[US]C. Goffard Snitch Jacket 8: A rap sheet and no degree makes it much tougher to get much better [i.e. as a job].
[US]G. Pelecanos (con. 1972) What It Was 38: The rap sheet description included known a.k.a.’s.
[UK]Vanity Fair 16 Mar. 🌐 His rap sheet, stretching back to 1961, included convictions for robbery, burglary, handling stolen goods, and conspiracy to defraud.
[US]J. Ellroy Widespread Panic 99: ‘I’m the Lizard of Love. Check my rap sheet’.

In phrases

bad rap (n.)

1. (US) a serious criminal charge.

[US]‘Paul Cain’ Fast One (1936) 14: Stood a bad rap on some forged Liberty Bonds about a year ago and went broke beating it.
[US]W.R. Burnett Asphalt Jungle in Four Novels (1984) 249: You carry a gun — you shoot a policeman. A bad rap. Hard to beat.

2. the state of being criticized unfairly.

[US]J.T. Farrell Gas-House McGinty 258: I hope he don’t give me a bad rap with Norris.
[UK]Guardian Rev. 20 May 6: It distressed him that snakes had such a bad rap.
[US]C. Goffard Snitch Jacket 99: Satan [...] if you ask me always got a bad rap.
[Aus]L. Redhead Cherry Pie [ebook] ‘I know you bikies get a bad rap about the drug dealing and the gang banging and bombing each other’s clubhouses’.

3. an unfair criminal charge or sentence.

[US]C. Shafer ‘Catheads [...] and Cho-Cho Sticks’ in Abernethy Bounty of Texas (1990) 197: bad rap, n. – unfair treatment: ‘He got a bad rap’.
[US]E. Torres After Hours 3: Him and wops really gave me a bad rap on that conspiracy pop.
beat (a) rap (v.)

1. to be found not guilty in a court.

[US]E.H. Lavine Third Degree (1931) 228: It is figured that gangs with influence or money can beat about ninety percent of their ‘raps’ or arrests.
[US]C.B. Yorke ‘Snowbound’ in Gangster Stories Oct. n.p.: ‘They found a large quantity of dope [...] We’re going to have a devil of a time beating the rap on that charge’.
[US]A.J. Liebling ‘Quest for Mollie’ in Just Enough Liebling (2004) 165: They moved us [...] before they could try him [...] so he beat that rap, too.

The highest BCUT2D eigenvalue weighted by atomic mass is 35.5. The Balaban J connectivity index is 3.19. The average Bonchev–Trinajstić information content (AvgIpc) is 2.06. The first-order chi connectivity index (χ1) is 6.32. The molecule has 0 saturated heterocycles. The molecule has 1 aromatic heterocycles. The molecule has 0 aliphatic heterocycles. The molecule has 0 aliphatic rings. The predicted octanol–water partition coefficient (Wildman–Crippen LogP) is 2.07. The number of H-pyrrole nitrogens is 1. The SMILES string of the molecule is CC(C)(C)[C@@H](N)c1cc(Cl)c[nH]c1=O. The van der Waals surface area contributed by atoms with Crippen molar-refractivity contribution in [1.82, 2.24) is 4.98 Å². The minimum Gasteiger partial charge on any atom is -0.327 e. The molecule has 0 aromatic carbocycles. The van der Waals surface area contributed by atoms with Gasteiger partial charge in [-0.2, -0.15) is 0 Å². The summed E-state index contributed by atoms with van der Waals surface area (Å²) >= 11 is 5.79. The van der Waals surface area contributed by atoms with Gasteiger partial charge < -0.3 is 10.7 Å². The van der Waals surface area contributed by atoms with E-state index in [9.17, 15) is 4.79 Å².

[US]H. Simmons Corner Boy 197: You can’t beat this rap by clamming up.
[US]H. Huncke ‘Frisky’ in Huncke’s Journal (1998) 35: He began telling us of himself and how he had just beaten a federal rap.
[US]‘Iceberg Slim’ Airtight Willie and Me 111: He went to bat for wasting three of ’em, but he beat those raps.
[UK]Guardian Editor 7 Jan. 13: The Chin, who’s in his seventies, tried to beat the rap on grounds of frailty.

2. (US) in non-judicial context, to extricate oneself from difficult circumstances.

[US]C. Himes ‘Let Me at the Enemy’ in Coll. Stories (1990) 46: I gotta beat this rap, more way to skin a cat than grabbing to his tail.
beat the rap (v.)

1. (US) to be found innocent of a charge in court.

Industrial World 46:2 72/2: I think I could beat the rap. It's for you to decide if I must give myself up as a murderer.
[US]Clark & Eubank Lockstep and Corridor 173: Beat the rap—escape conviction.
[Aus]‘Banjo’ Paterson Shearer’s Colt 162: They would often boast to the police of cases in which they had managed to beat the rap (escape from justice) through the aid of a good mouthpiece.
[UK]J. Curtis They Drive by Night 226: Give yourself up somewhere and you’ll beat the rap.
[US](con. early 1930s) C. McKay Harlem Glory (1990) 21: [chapter heading] Beating The Rap.
[US]‘William Lee’ Junkie (1966) 77: He was [...] expected to beat the rap on the grounds of illegal seizure.
[US]P. Thomas Down These Mean Streets (1970) 243: Jimmy was trying to beat the rap by pulling a flip act.